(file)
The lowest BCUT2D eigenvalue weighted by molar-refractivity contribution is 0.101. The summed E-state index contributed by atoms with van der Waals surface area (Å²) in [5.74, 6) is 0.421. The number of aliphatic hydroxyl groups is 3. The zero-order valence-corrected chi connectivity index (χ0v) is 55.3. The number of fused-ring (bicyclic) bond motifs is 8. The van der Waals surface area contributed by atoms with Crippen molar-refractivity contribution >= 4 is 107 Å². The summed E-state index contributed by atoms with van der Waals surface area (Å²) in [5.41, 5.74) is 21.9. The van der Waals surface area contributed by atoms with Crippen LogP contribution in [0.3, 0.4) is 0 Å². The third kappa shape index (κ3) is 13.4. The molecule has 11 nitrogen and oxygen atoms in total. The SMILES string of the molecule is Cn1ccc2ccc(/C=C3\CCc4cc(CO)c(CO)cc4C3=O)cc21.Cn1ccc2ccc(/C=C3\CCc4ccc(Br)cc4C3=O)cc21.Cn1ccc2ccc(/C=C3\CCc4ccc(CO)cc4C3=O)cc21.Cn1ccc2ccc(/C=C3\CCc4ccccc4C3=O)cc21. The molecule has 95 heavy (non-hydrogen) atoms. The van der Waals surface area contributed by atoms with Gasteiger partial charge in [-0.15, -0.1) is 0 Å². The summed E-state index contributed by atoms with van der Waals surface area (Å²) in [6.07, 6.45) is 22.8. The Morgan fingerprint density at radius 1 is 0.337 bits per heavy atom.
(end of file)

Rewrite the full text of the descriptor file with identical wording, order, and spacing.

The lowest BCUT2D eigenvalue weighted by molar-refractivity contribution is 0.101. The summed E-state index contributed by atoms with van der Waals surface area (Å²) in [5.74, 6) is 0.421. The number of aliphatic hydroxyl groups is 3. The zero-order valence-corrected chi connectivity index (χ0v) is 55.3. The number of fused-ring (bicyclic) bond motifs is 8. The van der Waals surface area contributed by atoms with Crippen molar-refractivity contribution >= 4 is 107 Å². The summed E-state index contributed by atoms with van der Waals surface area (Å²) in [5.41, 5.74) is 21.9. The van der Waals surface area contributed by atoms with Crippen LogP contribution in [0.3, 0.4) is 0 Å². The third kappa shape index (κ3) is 13.4. The molecule has 11 nitrogen and oxygen atoms in total. The SMILES string of the molecule is Cn1ccc2ccc(/C=C3\CCc4cc(CO)c(CO)cc4C3=O)cc21.Cn1ccc2ccc(/C=C3\CCc4ccc(Br)cc4C3=O)cc21.Cn1ccc2ccc(/C=C3\CCc4ccc(CO)cc4C3=O)cc21.Cn1ccc2ccc(/C=C3\CCc4ccccc4C3=O)cc21. The molecule has 95 heavy (non-hydrogen) atoms. The van der Waals surface area contributed by atoms with Gasteiger partial charge in [-0.15, -0.1) is 0 Å². The summed E-state index contributed by atoms with van der Waals surface area (Å²) in [6.07, 6.45) is 22.8. The Morgan fingerprint density at radius 1 is 0.337 bits per heavy atom.